Last weekend, Green River-based nonprofit Epicenter broke ground on Pearl Baker Park, a feature of its current affordable housing project in the town: Canal Commons. The community-oriented park should be completed in 2022 and will serve as a space for Green River gatherings, local events and nature appreciation.
“We love the idea of naming the park after a local legend,” said Maria Sykes, Epicenter’s executive director.
Pearl Biddlecome Baker was born in 1907 in Ferron, Utah, before her father moved the family’s cattle ranch to Robbers Roost country in Wayne County. She took over her family’s ranch in 1929 after her father’s death, where she grew intimately familiar with household-name outlaws like Butch Cassidy and his Wild Bunch. Her first book, titled “The Wild Bunch at Robbers Roost,” was published in 1965.
Her work was heavily referenced in the making of the 1969 film “Butch Cassidy and the Sundance Kid,” which won four Academy Awards.
“You could say that we Robbers Roosters have made our mark in the world, and we think it is because we had a different heritage. We had learned to hit things another lick, and we had wider vision than other people,” Baker once said.
In 1969, Baker wrote “Trail on the Water,” a biography of her friend Bert Loper. A famous river runner who charted the Colorado, Green, San Juan and Yampa rivers for most of his life, Loper cemented techniques that water enthusiasts use today. Baker’s last work, a memoir about her family’s ranch titled “Robbers Roost Recollections,” was published in 1976. Baker passed away in 1992 in a long-term care facility in Price, Utah, though her legacy remains in her writing, descendants, art and myriad other contributions.
The mayor of Green River and some of Pearl Baker’s descendants attended the groundbreaking, where they celebrated their relative’s accomplishments in the area and showcased some of her art: detailed crocheted blankets, hats with bands made out of horsehair, paintings and more. Epicenter also raffled off a copy of “The Wild Bunch at Robbers Roost” and Pearl Baker postcards at the event.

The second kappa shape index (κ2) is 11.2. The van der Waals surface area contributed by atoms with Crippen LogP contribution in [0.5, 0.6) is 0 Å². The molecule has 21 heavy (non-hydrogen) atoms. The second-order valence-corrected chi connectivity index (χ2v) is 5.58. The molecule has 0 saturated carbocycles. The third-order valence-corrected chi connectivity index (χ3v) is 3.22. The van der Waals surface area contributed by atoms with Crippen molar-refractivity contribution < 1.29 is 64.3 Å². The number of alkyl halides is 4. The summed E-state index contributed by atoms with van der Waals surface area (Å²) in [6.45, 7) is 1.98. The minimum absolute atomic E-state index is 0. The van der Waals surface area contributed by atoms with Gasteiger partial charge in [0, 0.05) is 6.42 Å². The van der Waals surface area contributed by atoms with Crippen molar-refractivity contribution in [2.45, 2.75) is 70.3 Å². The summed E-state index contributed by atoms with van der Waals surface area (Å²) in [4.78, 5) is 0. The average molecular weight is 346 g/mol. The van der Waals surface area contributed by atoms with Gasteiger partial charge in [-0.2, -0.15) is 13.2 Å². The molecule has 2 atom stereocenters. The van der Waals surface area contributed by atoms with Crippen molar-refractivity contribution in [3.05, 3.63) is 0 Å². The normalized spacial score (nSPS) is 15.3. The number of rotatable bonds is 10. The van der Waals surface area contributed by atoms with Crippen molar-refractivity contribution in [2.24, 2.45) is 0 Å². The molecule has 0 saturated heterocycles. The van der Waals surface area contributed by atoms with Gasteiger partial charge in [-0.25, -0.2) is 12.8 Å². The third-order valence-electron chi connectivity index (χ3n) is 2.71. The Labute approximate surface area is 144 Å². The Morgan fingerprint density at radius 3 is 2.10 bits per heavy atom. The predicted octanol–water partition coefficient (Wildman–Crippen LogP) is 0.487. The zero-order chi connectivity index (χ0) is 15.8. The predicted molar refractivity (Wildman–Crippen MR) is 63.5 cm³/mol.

“She was one of those people who kind of did everything,” said Sykes. “The family was wonderful and so positive and excited that the park was being named after Pearl Baker.”
Located at the southern end of Long Street, the park will feature several nature trails and meditative spaces connected by a bridge that will lead to where the Canal Commons houses will be located. Epicenter recently received a grant from Utah’s Office of Outdoor Recreation to create an outdoor classroom in the park.
“It’s really fitting because one of the many things Pearl Baker was known for in this area was being a teacher,” said Sykes. Baker taught grades one through eight in Hite and tutored students in the Green River area during her life. Visitors will learn about native plants and pollinator species in the park’s outdoor classroom.
The construction of the park will be phased into 2022. Phase 1 includes site clean-up, developing walking paths and designating seating areas. Phase 2 will include the construction of the outdoor classroom, plantings and light fixtures. Jeff Adams at Moab-based landscaping company TerraSophia has consulted on the project, along with Community Rebuilds’ Joe Bondi.
“With all of the costs of construction skyrocketing right now we’re trying to move forward with what we can, but we don’t want to spend money that we don’t need to just because costs are inflated,” said Sykes. “It’s kind of frustrating, but it is what it is.”
The final park design, Epicenter stated, will be based on input from construction volunteers and community members, and given what the park’s space allows.
“As soon as someone suggested that we name the park after Pearl Baker, we were like, ‘oh, that’s it,’” Sykes said. As Epicenter and volunteers build the park in coming years, Baker’s art, legacy and passion for southeastern Utah are sure to be felt all around.